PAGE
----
If you or someone you love is struggling with an alcohol related health problem and still can’t seem to quit drinking, professional treatment is necessary. Alcoholic treatments range and can include meetings, support groups, counseling, detox, and therapy. Call our helpline at 1-800-552-0697 today for assistance in finding an alcohol treatment program that’s right for you.

  1. Early Stage Alcoholism

This stage of alcoholism is also referred sometimes to as the “adaptive stage” because it is marked by an increase in tolerance and certain physical changes that take place within the body and are mostly unnoticed on the “outside.” Early stage alcoholism is a serious problem, but it can be difficult to detect unless you’re close to the individual and have been around enough to see the alcohol abuse, health problems and other side effects of their drinking over time.

Most early stage alcoholics, just like early alcohol abusers, suffer from:

  • Hangovers that prevent them from properly performing at work, home or school.
  • Heavy drinking that appears to have little effect on the user.
  • Suffering from certain negative side effects of alcohol but most of them are underlying beneath the surface so it’s difficult to recognize them for an outsider.


  1. Middle Stage Alcoholism

The middle stage of alcoholism is where it all changes. The pleasure that was once felt from alcohol is no longer there for the user—it’s no longer ‘FUN’ to drink…it’s a habit and it’s required. Drinking that was once done for social excitement or just to “kick it with friends” is now done to counteract a hangover or to combat pain that was caused by a previous episode of alcohol consumption.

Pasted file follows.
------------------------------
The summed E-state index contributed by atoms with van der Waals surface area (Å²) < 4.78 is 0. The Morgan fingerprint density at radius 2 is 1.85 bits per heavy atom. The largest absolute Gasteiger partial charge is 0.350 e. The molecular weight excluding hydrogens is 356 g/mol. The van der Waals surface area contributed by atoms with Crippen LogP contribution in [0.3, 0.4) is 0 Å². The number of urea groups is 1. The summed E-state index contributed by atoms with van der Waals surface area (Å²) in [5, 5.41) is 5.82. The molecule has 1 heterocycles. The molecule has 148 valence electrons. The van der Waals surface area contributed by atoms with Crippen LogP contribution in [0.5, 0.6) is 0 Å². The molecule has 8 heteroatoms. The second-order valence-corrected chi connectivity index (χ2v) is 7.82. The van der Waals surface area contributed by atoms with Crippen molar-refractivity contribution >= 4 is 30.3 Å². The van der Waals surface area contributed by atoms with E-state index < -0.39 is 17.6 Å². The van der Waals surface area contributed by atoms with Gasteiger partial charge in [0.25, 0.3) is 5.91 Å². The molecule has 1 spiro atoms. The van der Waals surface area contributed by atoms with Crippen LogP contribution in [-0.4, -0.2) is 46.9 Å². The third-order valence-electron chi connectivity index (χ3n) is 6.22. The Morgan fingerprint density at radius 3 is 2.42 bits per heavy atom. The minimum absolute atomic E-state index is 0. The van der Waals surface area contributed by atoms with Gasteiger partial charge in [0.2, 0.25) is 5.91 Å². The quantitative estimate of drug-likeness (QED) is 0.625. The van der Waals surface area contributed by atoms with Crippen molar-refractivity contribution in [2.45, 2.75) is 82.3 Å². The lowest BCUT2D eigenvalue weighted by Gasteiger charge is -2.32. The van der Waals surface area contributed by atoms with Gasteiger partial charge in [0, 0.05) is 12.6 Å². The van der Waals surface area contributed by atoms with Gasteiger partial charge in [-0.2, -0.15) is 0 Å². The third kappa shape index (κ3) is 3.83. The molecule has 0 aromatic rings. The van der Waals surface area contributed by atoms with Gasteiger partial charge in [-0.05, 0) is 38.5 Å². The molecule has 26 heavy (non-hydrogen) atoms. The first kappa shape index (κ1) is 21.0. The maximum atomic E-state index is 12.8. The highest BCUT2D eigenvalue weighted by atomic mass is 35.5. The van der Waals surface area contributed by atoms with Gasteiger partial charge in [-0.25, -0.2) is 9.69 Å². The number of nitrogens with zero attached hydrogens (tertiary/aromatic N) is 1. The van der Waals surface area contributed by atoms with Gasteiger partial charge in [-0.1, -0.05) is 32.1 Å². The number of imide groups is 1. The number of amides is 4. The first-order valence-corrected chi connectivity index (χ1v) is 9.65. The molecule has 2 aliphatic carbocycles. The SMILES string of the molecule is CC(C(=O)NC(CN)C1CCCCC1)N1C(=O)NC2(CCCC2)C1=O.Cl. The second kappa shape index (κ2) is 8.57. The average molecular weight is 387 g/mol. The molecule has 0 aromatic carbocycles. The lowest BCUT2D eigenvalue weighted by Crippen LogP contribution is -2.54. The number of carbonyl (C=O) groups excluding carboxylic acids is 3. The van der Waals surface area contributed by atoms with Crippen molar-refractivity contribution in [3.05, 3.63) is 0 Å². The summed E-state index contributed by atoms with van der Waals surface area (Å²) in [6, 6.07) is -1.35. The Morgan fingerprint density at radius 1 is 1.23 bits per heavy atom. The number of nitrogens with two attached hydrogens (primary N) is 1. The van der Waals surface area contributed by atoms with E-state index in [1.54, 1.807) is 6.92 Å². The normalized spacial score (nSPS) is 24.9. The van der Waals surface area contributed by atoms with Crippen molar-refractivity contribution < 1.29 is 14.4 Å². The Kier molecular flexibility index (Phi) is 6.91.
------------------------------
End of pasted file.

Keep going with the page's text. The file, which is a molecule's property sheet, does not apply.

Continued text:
Mid stage alcoholism equates to the following symptoms:

  • A very powerful urge to drink.
  • A loss of control over drinking—the individual will now drink during times that are inappropriate or in situations where it is completely in appropriate.
  • The individual loses his or her ability to tolerate alcohol because the tolerance is replaced with symptoms of withdrawal.
  • Blackouts occur, and they likely occur frequently causing the individual to forget what he or she has done. In some cases the brain stores the memories improperly, or it doesn’t store the memories at all.

Middle stage alcoholism is where we really begin to notice a loved one screwing up and making more and more mistakes that are alcohol related—this is when most family members and friends or co-workers realize that there’s a true problem on hand that requires immediate attention. Call 1-800-552-0697 for more information about alcoholic treatment options and what we can do to help you or a loved one surpass this dangerous stage and overcome this deadly disease.

  1. Late/Crisis Stage Alcoholism

Deterioration, instability, toxicity, and overall suffering from the ailments caused by alcoholism are the primary focus of late stage or crisis stage alcoholism. This is where the alcoholic may be mentally confused by his or her drinking, they likely forget most things and they are very likely to be sick often as a result of their liver, kidneys and other organs shutting down.

Denial is also a major player in this late stage of the addiction. Nobody wants to believe that he or she has succumbed to alcoholism and needs help—but nobody is alone in that thought either. Late stage alcoholism impacts millions of adult Americans but only 2% will receive treatment.

Irrational, delusional and unable to admit that a real problem exists, most late stage alcoholics are in a place where they simply cannot find a way to overcome this disease but they also cannot admit that they need help. This is where loved ones, intervention and other major tactics come in to help an individual get the treatment that he or she needs.

Call our helpline toll-free at 1-800-552-0697 to be connected with a crisis intervention team that can help you figure out how to get yourself or a loved one into treatment for late stage alcoholism. This is no joke and the repercussions of NOT getting help right away are huge. Coma, seizures as a result of withdrawal, and other serious side effects are possible if you continue down this path—it’s time to seek help.